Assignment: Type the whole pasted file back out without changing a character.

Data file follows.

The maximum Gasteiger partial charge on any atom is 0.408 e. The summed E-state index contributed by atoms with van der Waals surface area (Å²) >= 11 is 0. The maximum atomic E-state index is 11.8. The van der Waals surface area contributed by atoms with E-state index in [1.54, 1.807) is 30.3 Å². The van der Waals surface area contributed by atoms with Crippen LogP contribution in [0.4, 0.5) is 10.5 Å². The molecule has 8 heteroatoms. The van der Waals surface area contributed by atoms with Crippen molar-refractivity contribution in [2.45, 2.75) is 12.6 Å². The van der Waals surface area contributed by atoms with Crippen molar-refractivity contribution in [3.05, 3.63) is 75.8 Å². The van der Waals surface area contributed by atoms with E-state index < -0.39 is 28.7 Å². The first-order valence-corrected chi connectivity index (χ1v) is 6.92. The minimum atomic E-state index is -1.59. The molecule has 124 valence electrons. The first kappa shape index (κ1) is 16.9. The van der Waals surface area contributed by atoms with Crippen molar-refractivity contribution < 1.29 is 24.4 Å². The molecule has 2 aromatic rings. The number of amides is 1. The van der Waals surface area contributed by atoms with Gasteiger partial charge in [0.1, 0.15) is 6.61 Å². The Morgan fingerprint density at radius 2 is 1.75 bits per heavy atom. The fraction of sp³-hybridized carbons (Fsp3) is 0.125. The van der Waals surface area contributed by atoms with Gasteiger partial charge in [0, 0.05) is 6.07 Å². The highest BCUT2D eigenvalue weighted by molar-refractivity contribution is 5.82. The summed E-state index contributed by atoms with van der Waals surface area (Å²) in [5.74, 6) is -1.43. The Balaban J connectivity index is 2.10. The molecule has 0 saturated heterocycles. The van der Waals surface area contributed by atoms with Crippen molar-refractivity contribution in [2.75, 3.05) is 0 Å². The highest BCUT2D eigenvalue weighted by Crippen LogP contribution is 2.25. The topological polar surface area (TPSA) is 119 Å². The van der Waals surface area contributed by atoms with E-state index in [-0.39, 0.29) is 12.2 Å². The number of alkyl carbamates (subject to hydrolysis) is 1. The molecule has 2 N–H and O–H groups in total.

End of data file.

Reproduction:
The maximum Gasteiger partial charge on any atom is 0.408 e. The summed E-state index contributed by atoms with van der Waals surface area (Å²) >= 11 is 0. The maximum atomic E-state index is 11.8. The van der Waals surface area contributed by atoms with E-state index in [1.54, 1.807) is 30.3 Å². The van der Waals surface area contributed by atoms with Crippen LogP contribution in [0.4, 0.5) is 10.5 Å². The molecule has 8 heteroatoms. The van der Waals surface area contributed by atoms with Crippen molar-refractivity contribution in [2.45, 2.75) is 12.6 Å². The van der Waals surface area contributed by atoms with Crippen molar-refractivity contribution in [3.05, 3.63) is 75.8 Å². The van der Waals surface area contributed by atoms with E-state index < -0.39 is 28.7 Å². The first-order valence-corrected chi connectivity index (χ1v) is 6.92. The minimum atomic E-state index is -1.59. The molecule has 124 valence electrons. The first kappa shape index (κ1) is 16.9. The van der Waals surface area contributed by atoms with Crippen molar-refractivity contribution < 1.29 is 24.4 Å². The molecule has 2 aromatic rings. The number of amides is 1. The van der Waals surface area contributed by atoms with Gasteiger partial charge in [0.1, 0.15) is 6.61 Å². The Morgan fingerprint density at radius 2 is 1.75 bits per heavy atom. The fraction of sp³-hybridized carbons (Fsp3) is 0.125. The van der Waals surface area contributed by atoms with Gasteiger partial charge in [0, 0.05) is 6.07 Å². The highest BCUT2D eigenvalue weighted by molar-refractivity contribution is 5.82. The summed E-state index contributed by atoms with van der Waals surface area (Å²) in [5.74, 6) is -1.43. The Balaban J connectivity index is 2.10. The molecule has 0 saturated heterocycles. The van der Waals surface area contributed by atoms with Crippen molar-refractivity contribution in [2.75, 3.05) is 0 Å². The highest BCUT2D eigenvalue weighted by Crippen LogP contribution is 2.25. The topological polar surface area (TPSA) is 119 Å². The van der Waals surface area contributed by atoms with E-state index in [-0.39, 0.29) is 12.2 Å². The number of alkyl carbamates (subject to hydrolysis) is 1. The molecule has 2 N–H and O–H groups in total.